During his portion of the State of the Town address at Colonie Center, Capital District Transportation Authority CEO Carm Basile unveiled a new program called Busplus, or Bus Rapid Transit (BRT) that will to make a 17-mile trip down the Route 5 from Schenectady to Albany in only 18 stops. It would be similar to that of a railroad service, he said.
We’re studying the same thing on Western and Washington avenues, he said. `I think over time, in the next 10 or 15 years, that’s really our big thing for the future. Bring bus service that looks like and mimics rail service, and I think development and job opportunities will follow that.`
The program will be implemented on April 4. Basile said riders can expect it to be a more comfortable and efficient route. He said because there are fewer stops, everyone on the road will have a more fluid travel experience.
CDTA Spokesperson Margo Janack said the estimated cost for the BRT is expected to be $36 million, with $16.5 million already invested in infrastructure.
`We estimate that it will cost $2 million to operate the service annually,` she said. `We are seeking additional funding to install the additional phases, which will take a few years to happen. It’s not going to happen overnight.`
The red and grey CDTA bus stops around town are part of the basic run of the service along with limited stop service. Janack said they are hoping to install wireless Internet on the buses and at the stations, along with real-time information for travelers so they know when the bus will arrive.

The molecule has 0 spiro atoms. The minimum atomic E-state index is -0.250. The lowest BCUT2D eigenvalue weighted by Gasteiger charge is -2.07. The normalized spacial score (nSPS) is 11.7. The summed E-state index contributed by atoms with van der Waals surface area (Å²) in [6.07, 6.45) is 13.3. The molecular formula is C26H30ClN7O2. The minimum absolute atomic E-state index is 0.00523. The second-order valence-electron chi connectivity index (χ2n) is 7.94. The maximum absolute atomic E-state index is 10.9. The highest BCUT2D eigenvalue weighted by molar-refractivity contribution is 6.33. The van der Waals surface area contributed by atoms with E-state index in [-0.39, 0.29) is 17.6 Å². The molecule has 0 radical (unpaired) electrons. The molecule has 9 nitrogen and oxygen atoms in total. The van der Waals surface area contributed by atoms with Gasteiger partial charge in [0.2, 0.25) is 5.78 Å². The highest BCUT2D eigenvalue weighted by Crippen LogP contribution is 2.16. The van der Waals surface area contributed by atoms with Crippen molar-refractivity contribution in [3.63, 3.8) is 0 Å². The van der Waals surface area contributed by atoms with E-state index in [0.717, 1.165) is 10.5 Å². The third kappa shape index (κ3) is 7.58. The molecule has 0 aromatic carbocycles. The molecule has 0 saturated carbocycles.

Janack also said CDTA is also hoping to implement fare kiosks, where riders can purchase their tickets right at the station instead of having the buy them on the bus and holding people up as they are receiving their change.
`All these elements are going to make for a better customer experience for them,` she said. `If they’re coming from downtown Albany or downtown Schenectady, they’re only stopping no more than 18 times, and it may be less if people aren’t at the stations.`
There will be a local service that will complement the main service, Janack said, where routes will be split between the main transfer station, Colonie Center mall, with one line going to Schenectady and the other going to Albany. The BRT service would be traveling straight through.
With Colonie Center being the main transfer station, General Manager Ken Huge said the mall will provide whatever information is necessary to patrons at the mall at their Guest Services department.
`We always have information here at our guest services regarding bus stops and the routes so people can get from here to wherever they need to go, and vice versa,` he said. `So we’ll do anything we can do to help in getting the word out. Especially as far as the stops are related along Central Avenue and whatever impact it might have of the Wolf Road side. We’ll be glad to help CDTA out with that.`
Colonie Town Supervisor Paula Mahan said the new service presented by CDTA will not only be good for residents but also the environment.
Mahan said the town is working closely with CDTA in implementing this program.
`We have to make sure people are aware so they can travel safely and so our police department will be aware of the traffic patterns,` she said, adding that this is a result of stimulus funds being used to improve travel between Albany and Schenectady. `It’s a whole collaborative effort between all of the communities as well as the Department of Transportation and CDTA.`
Janack said CDTA encourages people to purchase pre-paid passes as they will still be paying the normal $1.50 a ride or less depending on their amount of travel. CDTA will also be offering the new BusPlus service for free from April 4 to April 18.
`We encourage everyone to give it a try during that two-week free period,` she said. “